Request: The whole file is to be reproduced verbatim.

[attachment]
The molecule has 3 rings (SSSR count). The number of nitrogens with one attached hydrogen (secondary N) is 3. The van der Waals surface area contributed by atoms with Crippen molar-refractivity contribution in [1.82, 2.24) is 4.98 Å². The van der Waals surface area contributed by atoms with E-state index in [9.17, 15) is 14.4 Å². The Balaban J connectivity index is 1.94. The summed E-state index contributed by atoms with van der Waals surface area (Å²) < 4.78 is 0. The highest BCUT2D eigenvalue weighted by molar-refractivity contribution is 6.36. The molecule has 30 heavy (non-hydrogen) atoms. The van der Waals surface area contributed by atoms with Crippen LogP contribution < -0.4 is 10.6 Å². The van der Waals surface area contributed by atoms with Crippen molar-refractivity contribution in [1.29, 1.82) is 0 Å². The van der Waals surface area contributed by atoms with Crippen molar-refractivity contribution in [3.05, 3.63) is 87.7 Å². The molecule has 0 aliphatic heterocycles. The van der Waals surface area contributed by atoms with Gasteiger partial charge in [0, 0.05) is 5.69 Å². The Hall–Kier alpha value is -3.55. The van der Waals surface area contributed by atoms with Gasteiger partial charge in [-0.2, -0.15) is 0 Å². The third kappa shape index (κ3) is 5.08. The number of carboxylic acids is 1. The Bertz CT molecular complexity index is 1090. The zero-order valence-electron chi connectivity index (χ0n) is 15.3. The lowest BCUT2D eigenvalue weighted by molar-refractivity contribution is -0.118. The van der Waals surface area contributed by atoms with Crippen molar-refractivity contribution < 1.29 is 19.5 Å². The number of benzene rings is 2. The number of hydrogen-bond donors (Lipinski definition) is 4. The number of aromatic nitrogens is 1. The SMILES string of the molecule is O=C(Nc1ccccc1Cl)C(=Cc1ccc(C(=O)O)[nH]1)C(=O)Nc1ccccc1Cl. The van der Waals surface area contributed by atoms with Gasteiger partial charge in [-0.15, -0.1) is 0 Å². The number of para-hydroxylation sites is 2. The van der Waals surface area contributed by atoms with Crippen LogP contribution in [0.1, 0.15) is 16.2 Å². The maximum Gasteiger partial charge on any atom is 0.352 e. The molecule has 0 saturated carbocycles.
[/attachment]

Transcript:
The molecule has 3 rings (SSSR count). The number of nitrogens with one attached hydrogen (secondary N) is 3. The van der Waals surface area contributed by atoms with Crippen molar-refractivity contribution in [1.82, 2.24) is 4.98 Å². The van der Waals surface area contributed by atoms with E-state index in [9.17, 15) is 14.4 Å². The Balaban J connectivity index is 1.94. The summed E-state index contributed by atoms with van der Waals surface area (Å²) < 4.78 is 0. The highest BCUT2D eigenvalue weighted by molar-refractivity contribution is 6.36. The molecule has 30 heavy (non-hydrogen) atoms. The van der Waals surface area contributed by atoms with Crippen LogP contribution < -0.4 is 10.6 Å². The van der Waals surface area contributed by atoms with Crippen molar-refractivity contribution in [1.29, 1.82) is 0 Å². The van der Waals surface area contributed by atoms with Crippen molar-refractivity contribution in [3.05, 3.63) is 87.7 Å². The molecule has 0 aliphatic heterocycles. The van der Waals surface area contributed by atoms with Gasteiger partial charge in [0, 0.05) is 5.69 Å². The Hall–Kier alpha value is -3.55. The van der Waals surface area contributed by atoms with Gasteiger partial charge in [-0.2, -0.15) is 0 Å². The third kappa shape index (κ3) is 5.08. The number of carboxylic acids is 1. The Bertz CT molecular complexity index is 1090. The zero-order valence-electron chi connectivity index (χ0n) is 15.3. The lowest BCUT2D eigenvalue weighted by molar-refractivity contribution is -0.118. The van der Waals surface area contributed by atoms with Crippen molar-refractivity contribution < 1.29 is 19.5 Å². The number of benzene rings is 2. The number of hydrogen-bond donors (Lipinski definition) is 4. The number of aromatic nitrogens is 1. The SMILES string of the molecule is O=C(Nc1ccccc1Cl)C(=Cc1ccc(C(=O)O)[nH]1)C(=O)Nc1ccccc1Cl. The van der Waals surface area contributed by atoms with Gasteiger partial charge in [-0.15, -0.1) is 0 Å². The number of para-hydroxylation sites is 2. The van der Waals surface area contributed by atoms with Crippen LogP contribution in [0.1, 0.15) is 16.2 Å². The maximum Gasteiger partial charge on any atom is 0.352 e. The molecule has 0 saturated carbocycles.